This is applicable for any seasonal product line, by the way. Chubbies Shorts is the grandmaster of seasonal urgency. They run a special for Julyber Monday every year where they offer a ton of limited edition merchandise.
They’re also awesome at limited edition items in general. They consistently update their site with new arrivals, which are often short-term experiments and might disappear in a few months (or not).
Limited edition products are no secret; it’s an incredibly popular tactic, especially among consumer brands. There are limited edition vehicles, candy bars, sodas, ice creams, etc. How many limited edition candy bars alone have you seen?
II) Quantity Based Urgency
- Limited Quantities
Quantity-based urgency tactics are even easier to implement, as you’ll naturally have a limit on your inventory unless you’re selling digital/information products, which we’ll touch on later.
One of the easiest things you can do is list how many items are left on product pages. The result is that a consumer feels, for example, they better buy this hammock from Hammock Town because there are only a few left.
Here’s another example of a product page alerting the customer that the item is in low stock. This one doesn’t give an exact number, but the visual hierarchy on the page gives prominence to the message.
You can also draw attention to low stock items. Granify uses behavioral data to craft triggered popups to alert users that an item in their cart is running low.
This is particularly effective because it’s targeting users who clearly already have interest in an item. They’ve already added it to their cart. Your reminder of its impending disappearance isn’t just good for your conversion rate; it’s good for them too. If they really wanted the item, they’ll appreciate knowing when it’s going to be unavailable.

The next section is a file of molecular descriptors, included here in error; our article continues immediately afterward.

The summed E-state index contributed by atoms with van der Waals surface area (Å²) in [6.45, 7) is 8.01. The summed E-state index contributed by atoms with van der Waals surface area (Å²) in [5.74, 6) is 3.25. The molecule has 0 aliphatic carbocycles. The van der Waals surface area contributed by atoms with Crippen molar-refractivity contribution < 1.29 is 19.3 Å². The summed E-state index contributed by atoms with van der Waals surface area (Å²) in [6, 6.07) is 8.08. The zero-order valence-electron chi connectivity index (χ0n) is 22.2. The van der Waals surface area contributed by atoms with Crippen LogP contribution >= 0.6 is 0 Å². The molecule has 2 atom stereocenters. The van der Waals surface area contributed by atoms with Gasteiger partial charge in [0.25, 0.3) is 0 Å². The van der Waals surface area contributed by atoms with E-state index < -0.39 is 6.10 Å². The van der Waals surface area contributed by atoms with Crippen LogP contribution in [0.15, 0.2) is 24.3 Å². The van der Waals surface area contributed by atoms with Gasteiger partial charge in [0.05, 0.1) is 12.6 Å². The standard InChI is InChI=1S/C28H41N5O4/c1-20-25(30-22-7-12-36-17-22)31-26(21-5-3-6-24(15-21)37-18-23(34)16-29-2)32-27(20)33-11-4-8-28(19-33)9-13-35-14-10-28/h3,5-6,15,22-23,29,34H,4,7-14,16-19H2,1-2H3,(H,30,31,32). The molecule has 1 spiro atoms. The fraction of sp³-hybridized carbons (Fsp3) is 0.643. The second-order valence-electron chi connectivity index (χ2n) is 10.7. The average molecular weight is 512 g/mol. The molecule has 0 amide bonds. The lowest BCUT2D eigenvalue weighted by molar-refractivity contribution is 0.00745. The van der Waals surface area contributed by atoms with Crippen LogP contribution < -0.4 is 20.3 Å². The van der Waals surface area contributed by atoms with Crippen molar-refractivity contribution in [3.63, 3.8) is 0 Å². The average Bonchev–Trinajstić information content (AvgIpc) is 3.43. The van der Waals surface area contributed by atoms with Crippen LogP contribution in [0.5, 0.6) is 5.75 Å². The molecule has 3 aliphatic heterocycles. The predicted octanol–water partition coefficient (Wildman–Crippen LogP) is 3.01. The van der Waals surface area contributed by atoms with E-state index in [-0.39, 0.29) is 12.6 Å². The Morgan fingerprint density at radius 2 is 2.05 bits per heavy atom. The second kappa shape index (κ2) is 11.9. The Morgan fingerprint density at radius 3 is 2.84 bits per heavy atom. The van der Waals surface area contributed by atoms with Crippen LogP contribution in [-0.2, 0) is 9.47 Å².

Now that you’ve seen some of the most popular and effective tactics, it’s important to note that urgency doesn’t work all the time. Sometimes it actually negatively affects sales.
Urgency is No Silver Bullet (Beware or Trigger a Backfire Effect)
Urgency can decrease and also increase friction. As Viljo Vabrit said at ConversionXL Live 2016, “People can feel like they’re being forced to take part in a race they don’t care about. Urgency does not equal persuasion.”
If it’s a bad offer, it doesn’t matter how much urgency you add. Likewise, if you use urgency in a sleazy way, urgency might decrease conversions.
As Graham Charlton wrote for eConsultancy, “For me urgency is about helping the customer, or should be about helping the customer, rather than considering it a sales technique. The goal should be to provide transparency over stock availability to help customers decide how urgent the purchase is. Where it falls down is with retailers that run on deliberately low stock levels, and then the urgency message becomes effectively site-wide and impact is compromised.”
Urgency can definitely backfire. Copywriting master Joe Sugarman warned sellers about this in the Adweek Copywriting Handbook: